Stop the pain and blindness of trachoma

Your gift will save the sight of 8X as many mothers and children like Dinknesh.

Donate Now
Your gift will be multiplied 8X in value to help even more kids, moms and dads
Icon fly

How does trachoma spread?

Flies, unsanitary conditions, dirty water and unwashed hands all contribute to the spread of trachoma in impoverished areas like the Amhara region of Ethiopia.

These flies are attracted to animal waste, contaminated water—and the wet faces of crying children. They pick up the infection and spread it from person to person. Mothers are afraid to kiss their children or hold them close for fear of spreading the painful disease. Everyone in the community lives with the fear of trachoma.

Trachoma can lead to permanent blindness. But it is preventable and treatable—with your help.

Anele and the children are suffering from Trachoma for many years

A mother’s fear

Anele and her children live a difficult life, trying to eke out an existence in the barren, rocky Amhara region of northern Ethiopia. The closest source of water is over an hour away. It’s little more than a muddy pond, shared by animals and humans alike.

The stagnant water attracts flies. These flies land on the faces of Anele’s children, infecting them with painful and blinding trachoma.

Anele has had repeated infections. The pain is unbearable. Soon, the damage to her cornea will be irreversible. She will be completely blind, and unable to care for her children.

Your gift today can bring healing to families like Anele’s.

Give now to protect 8X as many caregivers and kids

Your gift will be multiplied 8X in value to help even more kids, moms and dads

Thanks to the donation of antibiotics from the pharmaceutical company Pfizer Inc.™, your gift will be multiplied EIGHT TIMES in value, giving the gift of sight to eight times as many children and caregivers.

Donate Now
Your gift will be multiplied 8X in value to help even more kids, moms and dads

The painful path to blindness

Icon eye - infection

1. Infection

The victim comes into contact with the tears or dirty hands of someone with the disease. Flies spread it from face to face.

Icon eye - pain

2. Pain

The infection causes painful small cuts on the underside of the eyelid. This leads to scarring. The eyelid starts to turn inward.

Icon eye - damage

3. Damage

The in-turned eyelashes scrape the eyeball like sandpaper, causing pain and damage with every blink.

Icon eye - scarring

4. Scarring

As the cornea is cut and then heals, scar tissue forms. Sight is clouded.

Icon eye - blindness

5. Blindness

Eventually, the scarring is so bad the cornea is destroyed. The victim is permanently blind.

Ripping out eyelashes is torture.

But it’s better than the searing pain of trachoma.

Trachoma is preventable and treatable. Your gift will send 8 times the value of sight-saving medication. Give today to save 8X as many moms, dads and kids from pain and blindness.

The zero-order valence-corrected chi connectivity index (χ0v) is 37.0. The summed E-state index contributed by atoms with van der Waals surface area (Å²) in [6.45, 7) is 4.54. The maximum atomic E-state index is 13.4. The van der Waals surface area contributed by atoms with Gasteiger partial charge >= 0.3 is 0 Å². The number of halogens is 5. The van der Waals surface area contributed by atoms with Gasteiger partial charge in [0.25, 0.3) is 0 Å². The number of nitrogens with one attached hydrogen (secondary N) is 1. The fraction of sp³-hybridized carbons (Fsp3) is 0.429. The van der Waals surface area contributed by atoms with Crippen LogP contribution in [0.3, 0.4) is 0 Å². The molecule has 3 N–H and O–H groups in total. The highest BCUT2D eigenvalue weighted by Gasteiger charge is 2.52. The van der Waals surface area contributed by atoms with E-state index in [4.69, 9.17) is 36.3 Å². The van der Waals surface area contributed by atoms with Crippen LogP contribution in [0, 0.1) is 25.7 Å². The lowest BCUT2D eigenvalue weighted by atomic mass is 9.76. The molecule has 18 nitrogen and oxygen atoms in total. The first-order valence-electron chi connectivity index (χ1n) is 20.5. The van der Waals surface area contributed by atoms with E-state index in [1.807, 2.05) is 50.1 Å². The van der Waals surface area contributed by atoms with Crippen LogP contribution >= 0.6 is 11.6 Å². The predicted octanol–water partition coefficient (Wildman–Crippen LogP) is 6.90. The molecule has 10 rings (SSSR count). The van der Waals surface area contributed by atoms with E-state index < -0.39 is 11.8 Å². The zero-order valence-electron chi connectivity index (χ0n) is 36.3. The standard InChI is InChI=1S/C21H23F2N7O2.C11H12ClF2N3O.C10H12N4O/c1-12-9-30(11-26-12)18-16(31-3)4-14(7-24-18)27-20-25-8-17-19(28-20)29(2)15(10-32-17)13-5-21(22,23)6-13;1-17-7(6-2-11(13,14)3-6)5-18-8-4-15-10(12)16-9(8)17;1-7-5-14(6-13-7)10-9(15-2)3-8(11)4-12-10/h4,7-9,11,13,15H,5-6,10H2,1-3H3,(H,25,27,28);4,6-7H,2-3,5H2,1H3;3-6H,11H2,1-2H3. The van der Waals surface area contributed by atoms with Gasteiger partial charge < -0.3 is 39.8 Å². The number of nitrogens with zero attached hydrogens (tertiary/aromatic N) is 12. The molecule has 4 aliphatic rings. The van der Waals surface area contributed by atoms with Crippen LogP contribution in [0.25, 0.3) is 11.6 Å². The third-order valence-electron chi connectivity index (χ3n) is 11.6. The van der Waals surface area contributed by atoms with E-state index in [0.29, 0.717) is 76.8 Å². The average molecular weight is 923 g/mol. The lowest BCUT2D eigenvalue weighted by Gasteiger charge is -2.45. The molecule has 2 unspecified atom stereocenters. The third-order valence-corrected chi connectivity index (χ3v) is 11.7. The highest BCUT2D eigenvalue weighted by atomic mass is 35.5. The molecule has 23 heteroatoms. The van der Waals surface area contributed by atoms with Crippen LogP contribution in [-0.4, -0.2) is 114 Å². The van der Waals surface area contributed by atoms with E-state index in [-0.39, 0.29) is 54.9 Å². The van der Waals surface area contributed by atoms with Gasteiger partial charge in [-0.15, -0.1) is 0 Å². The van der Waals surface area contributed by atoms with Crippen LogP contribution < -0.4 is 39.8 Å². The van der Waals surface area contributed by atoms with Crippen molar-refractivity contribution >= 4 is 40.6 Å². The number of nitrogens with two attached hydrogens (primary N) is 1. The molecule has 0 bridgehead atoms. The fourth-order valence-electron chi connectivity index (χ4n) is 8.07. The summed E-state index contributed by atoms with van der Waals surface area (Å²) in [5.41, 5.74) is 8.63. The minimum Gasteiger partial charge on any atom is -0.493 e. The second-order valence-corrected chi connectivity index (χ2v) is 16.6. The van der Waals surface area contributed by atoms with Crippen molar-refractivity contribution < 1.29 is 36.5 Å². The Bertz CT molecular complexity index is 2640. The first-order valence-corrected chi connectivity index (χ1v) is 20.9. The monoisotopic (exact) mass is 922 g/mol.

Keep entire communities SAFE from trachoma

End the pain and blindness of trachoma by helping communities stop the spread of the infection.
cbm uses the World Health Organization’s proven prevention and treatment strategy to fight trachoma.

S

SURGERY

The blinding stage of the disease is treated through eyelid surgery

A

ANTIBIOTICS

Antibiotics are donated by Pfizer Inc.™ to treat the infection and stop it from spreading

F

FACE WASHING

Facial cleanliness prevents the spread of the infection from person to person

E

ENVIRONMENTAL

Access to clean water and improved sanitation halt the spread of the disease

Dinknesh receives the gift of sight

Dinknesh, 38, at her kitchen behind her home in Amhara Region, Ethiopia, on May 17, 2017

Dinknesh, 38, at her kitchen behind her home in Amhara Region, Ethiopia.

Tsehainesh demonstrates how she pulls out her sister's (Dinknesh) eyelashes using local tweezers in Amhara Region, Ethiopia, on May 17, 2017

Tsehainesh, Dinknesh’s sister, pulls out the painful eyelashes.

Tsehainesh demonstrates how she pulls out her sister's (Dinknesh) eyelashes using local tweezers

Local tweezers are used to pluck out eyelashes that cause unbearable pain.

Dinknesh prepares to walk home after trichiasis surgery at the health post in Amhara Region, Ethiopia, on May 17, 2017

Dinknesh prepares to walk home after trichiasis surgery at the health post.

Dinknesh, a loving mother of three, suffered from trachoma for years. Every time she blinked, it caused excruciating pain. “I can’t see or do anything,” she said. “My eyelashes scratch my eye, which makes it difficult to do any work. I pull out my eyelashes with tweezers, but when you pull your eyelashes out, twice as many come in their place.”

Dinknesh was in the final, blinding stage of the disease. She knew she didn’t have much time left before her world went dark and she was unable to care for her family. Even more terrifying was the knowledge that she could spread the disease to her children, leaving them to face the same dark, pain-filled future.

Fortunately, a compassionate cbm donor paid for her to have sight-saving surgery on both of her infected eyes. Now she can be free from pain and blindness, and continue to care for her children.

Bring healing and hope to more moms like Dinknesh.

Dinknesh, days after her trichiasis surgery in her left eye in Amhara Region, Ethiopia, on May 20, 2017

“I did not expect to receive healthcare for free, but that makes me very happy. I am very thankful for what cbm has done for me. I know somebody paid for my surgery. May God bless them.” – Dinknesh

The end of trachoma is possible

#1


trachoma is the leading infectious cause of blindness

58


countries endemic of trachoma

232M+


people are at risk of trachoma

USD $3-6B


lost in productivity per year due to trachoma

1


country validated elimination of trachoma

8


countries repo­rted elimination of trachoma

SAVE 8X THE SIGHT